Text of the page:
This is reinforced by a brilliant and subtle use of game mechanics. "Choice" in video games is typically expressed by some morality system, where you get good points for doing the noble thing and bad points for doing the evil thing, but you still get more power as you play through the game. Often the choice boils down to taking over world with a halo or with glowing red eyes. Spec Ops is the first game I've played where the choices you make only make you feel even more wretched and helpless. Save the civilians or the captured CIA man? One thing's for sure, nothing will be improved by either one. It's inspired, and deeply uncomfortable.

But on another level it is impossible to avoid thinking about today's wars. Much of the killing done by the American military these days is by remote-controlled drones, operated by people at computer screens halfway around the world, with their faces dimly reflected on computer screens. The Iraq War is mostly over, and it seems likely that the one in Afghanistan will follow soon, but drone attacks are everywhere. Here's one from 2011:
On March 17, 2011 a drone attack killed at least 40 members of a Wazir tribal Jirga, which was resolving a land ownership dispute among sub-tribes in Waziristan, a mountainous region in northwest Pakistan, according to local media reports. 
The reports claimed the Jirga was not the intended target and the predator was chasing a car before finally executing five people without any trial or due process near the Jirga. While this predator was hovering in the area, sophisticated cameras allegedly picked up images of a bigger gathering. Without appearing to have any intelligence or knowledge of its target, it fired four more missiles at the congregation.
Walker and the player are immediately bludgeoned over the head with the gruesome consequences of their own little war-by-video-game, but even his reaction is to shift the blame to someone else. (Remember, Walker and he team really were attacked by the 33rd, and kill the civilians only by accident.) Walker blames Konrad for the phosphorous scene, and you spend most of the game talking to and trying to find him, only to find at the end that Konrad has been dead for a long time. The guy on the radio had been a hallucination (Fight Club style), because Walker could not accept the guilt caused by his actions (NB this is only one ending):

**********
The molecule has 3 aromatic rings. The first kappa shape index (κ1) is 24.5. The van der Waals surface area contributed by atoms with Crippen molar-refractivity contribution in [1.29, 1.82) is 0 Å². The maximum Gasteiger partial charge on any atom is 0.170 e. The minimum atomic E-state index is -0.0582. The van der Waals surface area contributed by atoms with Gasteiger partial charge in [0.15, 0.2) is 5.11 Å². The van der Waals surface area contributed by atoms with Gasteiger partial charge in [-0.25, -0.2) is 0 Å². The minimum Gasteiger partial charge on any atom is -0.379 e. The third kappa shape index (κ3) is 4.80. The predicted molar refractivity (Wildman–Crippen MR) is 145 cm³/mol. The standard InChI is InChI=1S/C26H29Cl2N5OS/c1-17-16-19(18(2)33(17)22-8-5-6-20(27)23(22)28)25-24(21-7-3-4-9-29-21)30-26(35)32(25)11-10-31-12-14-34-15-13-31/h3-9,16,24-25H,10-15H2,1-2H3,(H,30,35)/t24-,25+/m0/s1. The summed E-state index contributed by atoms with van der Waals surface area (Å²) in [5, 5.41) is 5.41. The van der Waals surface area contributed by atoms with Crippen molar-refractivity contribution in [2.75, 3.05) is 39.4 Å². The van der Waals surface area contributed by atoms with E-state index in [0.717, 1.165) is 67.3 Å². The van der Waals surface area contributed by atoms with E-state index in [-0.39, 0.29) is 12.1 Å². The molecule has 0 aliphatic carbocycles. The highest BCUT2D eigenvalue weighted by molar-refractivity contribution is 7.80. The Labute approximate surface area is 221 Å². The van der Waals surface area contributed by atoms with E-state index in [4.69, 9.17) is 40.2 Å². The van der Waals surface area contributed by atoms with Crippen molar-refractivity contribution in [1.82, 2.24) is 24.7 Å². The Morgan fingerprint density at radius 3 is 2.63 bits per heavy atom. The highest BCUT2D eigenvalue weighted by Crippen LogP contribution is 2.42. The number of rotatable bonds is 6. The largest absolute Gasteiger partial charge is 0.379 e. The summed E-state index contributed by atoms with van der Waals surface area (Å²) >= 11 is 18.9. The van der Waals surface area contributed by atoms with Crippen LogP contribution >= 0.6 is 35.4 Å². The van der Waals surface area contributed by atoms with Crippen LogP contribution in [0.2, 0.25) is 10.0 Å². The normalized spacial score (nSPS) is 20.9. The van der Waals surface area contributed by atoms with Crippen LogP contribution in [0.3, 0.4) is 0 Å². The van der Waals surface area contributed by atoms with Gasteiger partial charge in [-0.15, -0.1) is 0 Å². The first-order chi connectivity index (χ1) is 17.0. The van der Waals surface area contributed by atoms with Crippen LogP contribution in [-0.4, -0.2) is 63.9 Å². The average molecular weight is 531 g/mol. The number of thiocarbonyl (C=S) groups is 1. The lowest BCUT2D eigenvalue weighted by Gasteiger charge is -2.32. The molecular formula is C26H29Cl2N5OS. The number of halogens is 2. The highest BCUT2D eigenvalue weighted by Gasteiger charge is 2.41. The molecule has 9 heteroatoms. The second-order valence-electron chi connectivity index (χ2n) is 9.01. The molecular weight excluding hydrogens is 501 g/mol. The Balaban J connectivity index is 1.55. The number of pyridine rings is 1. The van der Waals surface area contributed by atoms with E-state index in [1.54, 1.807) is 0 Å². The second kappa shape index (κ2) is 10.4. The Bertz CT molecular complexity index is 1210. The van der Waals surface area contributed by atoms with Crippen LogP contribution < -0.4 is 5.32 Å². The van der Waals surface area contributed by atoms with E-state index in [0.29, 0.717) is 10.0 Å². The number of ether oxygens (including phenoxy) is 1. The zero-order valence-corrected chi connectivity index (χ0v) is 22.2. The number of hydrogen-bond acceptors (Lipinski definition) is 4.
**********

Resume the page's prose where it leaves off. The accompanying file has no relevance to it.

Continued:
One of the most troubling trends of the last generation or so is an increasing disconnection of the elite from the apparatus of death. Just last week we killed five civilians in Afghanistan. We went from the mass military of the Vietnam era to the volunteer force of the Bush era to the robot death machines of the Obama era. At every step the deadly consequences of the use of force has become more obscure, and the willingness of the elite to grapple with them (see for example Andrew Sullivan on Obama and drones, or a truly monstrous Robert Gibbs) has become weaker and weaker. Like Walker, they avoid responsibility; or just refuse to think about it.

Spec Ops is not just a simple allegory. It's much deeper than that. But it contains the most visceral, wrenching, morally serious demonstration of drone warfare that I've seen yet, and for that alone it deserves high praise.

For more (and I've only scratched the surface) see here, here, and here.


  1. Have you played Unmanned by MollieIndustria? You need to play it right now.

    (If the recommendation of a complete stranger on the internet isn't enough for you, it's about a day in the life of a drone operator. Including his drive to work.)